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In West Palm Beach Florida winter is the best time to ride. We get temperatures around 70 degrees every day and there are a lot of cyclists here. We also have a good network of road lanes, specially near A1A right next to the ocean. Weekends it's bike heaven by the water. We also surprisingly have a great availability to well kept off-road bike trails. I ride both. I do road biking every morning and off-road trail riding on the weekends. On some Saturdays I road bike in the morning, and shred the trails in the afternoon. It is truly a great place, if you don't mind not having huge mountains to climb.
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Old 01-08-16, 06:28 PM
  #31  
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Originally Posted by deex View Post
In West Palm Beach Florida winter is the best time to ride. We get temperatures around 70 degrees every day and there are a lot of cyclists here. We also have a good network of road lanes, specially near A1A right next to the ocean. Weekends it's bike heaven by the water. We also surprisingly have a great availability to well kept off-road bike trails. I ride both. I do road biking every morning and off-road trail riding on the weekends. On some Saturdays I road bike in the morning, and shred the trails in the afternoon. It is truly a great place, if you don't mind not having huge mountains to climb.
Lucky dog.
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Old 01-12-16, 10:05 AM
  #32  
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Originally Posted by Roody View Post
Some fleece type gloves with Thinsulate added should serve you well, are lightweight, and not too expensive. They will not be waterproof, however.
Someone told me that you can put latex gloves over knit gloves to keep the wind/cold from getting through the weave of the knit. I tried that this morning at a few degrees below freezing and it is a bad idea. I think by compressing the knit gloves, the latex gloves actually caused more heat conduction through the gloves. Tomorrow it's back to double-layering knit/gardening gloves. Maybe I'll try the latex as an inner layer so they don't compress the outer gloves.
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Old 01-12-16, 10:55 AM
  #33  
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We had a very warm and snowless December. We started having variable cold and snow flurries about a week ago, including a modest snowfall last night that slowed traffic a bit today. Around last New Years (a year ago) we were having a record cold spell. There's a bit of light snow coming down today. Toronto has a weird lake effect that typically gives us much less snow than areas around us, including Buffalo, NY, just south of us.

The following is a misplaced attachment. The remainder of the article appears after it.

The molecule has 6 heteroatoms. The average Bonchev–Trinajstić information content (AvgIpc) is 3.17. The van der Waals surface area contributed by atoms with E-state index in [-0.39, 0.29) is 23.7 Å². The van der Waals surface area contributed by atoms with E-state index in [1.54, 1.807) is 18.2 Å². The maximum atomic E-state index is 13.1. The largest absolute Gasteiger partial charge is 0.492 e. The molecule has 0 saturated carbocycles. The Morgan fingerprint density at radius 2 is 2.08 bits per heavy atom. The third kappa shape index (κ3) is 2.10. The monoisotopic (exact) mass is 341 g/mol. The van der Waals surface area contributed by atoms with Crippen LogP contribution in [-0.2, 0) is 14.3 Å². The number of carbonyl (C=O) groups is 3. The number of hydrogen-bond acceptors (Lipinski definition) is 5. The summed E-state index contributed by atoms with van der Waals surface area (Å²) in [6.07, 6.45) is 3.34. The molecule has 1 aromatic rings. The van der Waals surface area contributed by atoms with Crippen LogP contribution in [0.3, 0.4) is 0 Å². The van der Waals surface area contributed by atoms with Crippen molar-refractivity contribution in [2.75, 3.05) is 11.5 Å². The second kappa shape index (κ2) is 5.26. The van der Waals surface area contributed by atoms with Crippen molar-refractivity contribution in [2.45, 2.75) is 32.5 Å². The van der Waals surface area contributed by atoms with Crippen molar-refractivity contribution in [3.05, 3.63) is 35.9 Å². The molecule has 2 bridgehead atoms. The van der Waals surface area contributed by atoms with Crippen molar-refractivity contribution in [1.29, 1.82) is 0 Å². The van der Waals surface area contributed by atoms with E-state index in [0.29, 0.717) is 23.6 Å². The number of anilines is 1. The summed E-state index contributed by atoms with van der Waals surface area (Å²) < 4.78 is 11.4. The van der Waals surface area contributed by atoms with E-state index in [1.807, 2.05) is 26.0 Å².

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Old 01-12-16, 08:47 PM
  #34  
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Live in California, near Disneyland, it's very nice weather around here. I only recently bought a bike and begun to commute by it, so I've yet to see how different the weather will feel while riding. I hate the cold, so sometime I prefer staying in doors, but most of the time the weather is good enough for riding.
The drivers here don't really like bikes on the road with them from what I've seen, but are attentive and not to aggressive; although I'v learned drivers all follow their own set of rules most of the time. Depending on where you ride the roads might be real smooth or a complete mess.
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Old 01-12-16, 10:43 PM
  #35  
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Originally Posted by xipil View Post
Live in California, near Disneyland, it's very nice weather around here. I only recently bought a bike and begun to commute by it, so I've yet to see how different the weather will feel while riding. I hate the cold, so sometime I prefer staying in doors, but most of the time the weather is good enough for riding.
The drivers here don't really like bikes on the road with them from what I've seen, but are attentive and not to aggressive; although I'v learned drivers all follow their own set of rules most of the time. Depending on where you ride the roads might be real smooth or a complete mess.
Hey, welcome! I lived in Fullerton for a year, and rode my bike all over the place around Orange County. The wide shoulders on the roads were really nice (as was the weather). Other than the high traffic speeds, I thought the area was a great place to commute and just ride in general - I hope you enjoy your time on the road!
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Old 01-13-16, 11:25 AM
  #36  
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Originally Posted by cooker View Post
We had a very warm and snowless December. We started having variable cold and snow flurries about a week ago, including a modest snowfall last night that slowed traffic a bit today. Around last New Years (a year ago) we were having a record cold spell. There's a bit of light snow coming down today. Toronto has a weird lake effect that typically gives us much less snow than areas around us, including Buffalo, NY, just south of us.
Usually, December is the big month for lake effect snow here, but this season it was postponed by El Nino to January. Of course, the lake effect never stops totally unless Lake Michigan freezes over totally. Right now, we are getting two or three inches a day, but that adds up pretty quickly on a daily basis. (Of course we also get the normal snow storm systems that everybody else gets, such as eight inches on Monday-Tuesday.)

When it comes to lake effect snow, Grand Rapids, just 60 miles to the west, gets a hell of a lot more snow than we do here in Lansing. We're about as far inland as you can get in Michigan, but the entire state can be affected by strong winds blowing over the unfrozen Great Lakes.